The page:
“I just didn’t give it [climate change] any thought whatsoever before I came here”
”I feel a lot more knowledgeable”
“I didn’t realise we could alter things from ground level”
“I think if there’s a lot of small groups who do something, it will help
towards the bigger picture.”
The group reflected on the inequality of the current state of housing:
“You can walk down one street and see that this one’s great and this is crap [houses]”
They also saw the links between ‘fresh air’ and the importance of this alongside insulation and other energy efficiency works.
There was a surprising realisation that a lot more was going on in Oldham around these issues than they had realised.
After reflecting together on what had been learnt over the first four workshops the group split into three to take a more in depth look at energy issues at the scales of home, neighbourhood and borough. Starting from exploring issues the groups then looked at what their ideal would be and what actions would need to be taken to work towards that ideal.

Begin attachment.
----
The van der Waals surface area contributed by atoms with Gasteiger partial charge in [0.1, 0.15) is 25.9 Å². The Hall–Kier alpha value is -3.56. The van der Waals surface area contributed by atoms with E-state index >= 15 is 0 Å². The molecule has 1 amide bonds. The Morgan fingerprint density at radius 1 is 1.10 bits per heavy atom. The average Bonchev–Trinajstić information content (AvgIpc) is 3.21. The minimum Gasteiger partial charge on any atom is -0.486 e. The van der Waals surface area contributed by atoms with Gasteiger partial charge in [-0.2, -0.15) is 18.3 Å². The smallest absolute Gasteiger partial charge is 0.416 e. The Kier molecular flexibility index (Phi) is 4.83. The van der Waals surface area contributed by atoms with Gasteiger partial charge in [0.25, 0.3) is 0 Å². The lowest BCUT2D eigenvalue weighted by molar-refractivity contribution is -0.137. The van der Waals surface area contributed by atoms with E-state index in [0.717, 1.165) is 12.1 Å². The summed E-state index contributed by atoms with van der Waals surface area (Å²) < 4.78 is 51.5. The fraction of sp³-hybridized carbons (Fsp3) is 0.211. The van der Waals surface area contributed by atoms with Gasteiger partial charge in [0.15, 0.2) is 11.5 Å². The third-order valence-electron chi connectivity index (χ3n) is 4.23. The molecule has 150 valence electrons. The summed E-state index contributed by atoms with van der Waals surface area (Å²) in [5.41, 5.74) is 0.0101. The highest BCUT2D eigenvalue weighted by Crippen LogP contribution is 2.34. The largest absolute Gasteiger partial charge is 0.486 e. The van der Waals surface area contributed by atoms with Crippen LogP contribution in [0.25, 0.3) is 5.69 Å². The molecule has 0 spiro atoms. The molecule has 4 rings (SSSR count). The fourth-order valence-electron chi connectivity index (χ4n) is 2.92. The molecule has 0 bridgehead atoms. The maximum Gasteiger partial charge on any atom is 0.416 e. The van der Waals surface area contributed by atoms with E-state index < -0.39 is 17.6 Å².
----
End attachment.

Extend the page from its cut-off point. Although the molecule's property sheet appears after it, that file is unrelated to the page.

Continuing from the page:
After (a tasty!) lunch the small groups fed back on the ideas for actions that had emerged in the small group conversations earlier.
Action ideas emerging were:
- Local renewable energy generation
- Better public transport to discourage car use
- Working with First Choice Homes to improve energy and engage tenants better
- Creating a place of interest in Sholver
- Better initiatives to encourage energy efficiency at the borough level
- Tree planting to mitigate flood risk and green the area
- Local awareness raising and becoming a local decision making/advocacy group
- Making the local area greener (trees, more gardens and ecological networks, less fly tipping)
The group was reminded that all of these actions would be a central part of their Local Energy Action Plan. To take a deeper dive into the action ideas and look specifically at what this group might want to explore further as a community based pilot project for Sholver we spent the afternoon exploring the ideas with the following questions in mind:
- What’s important for the climate?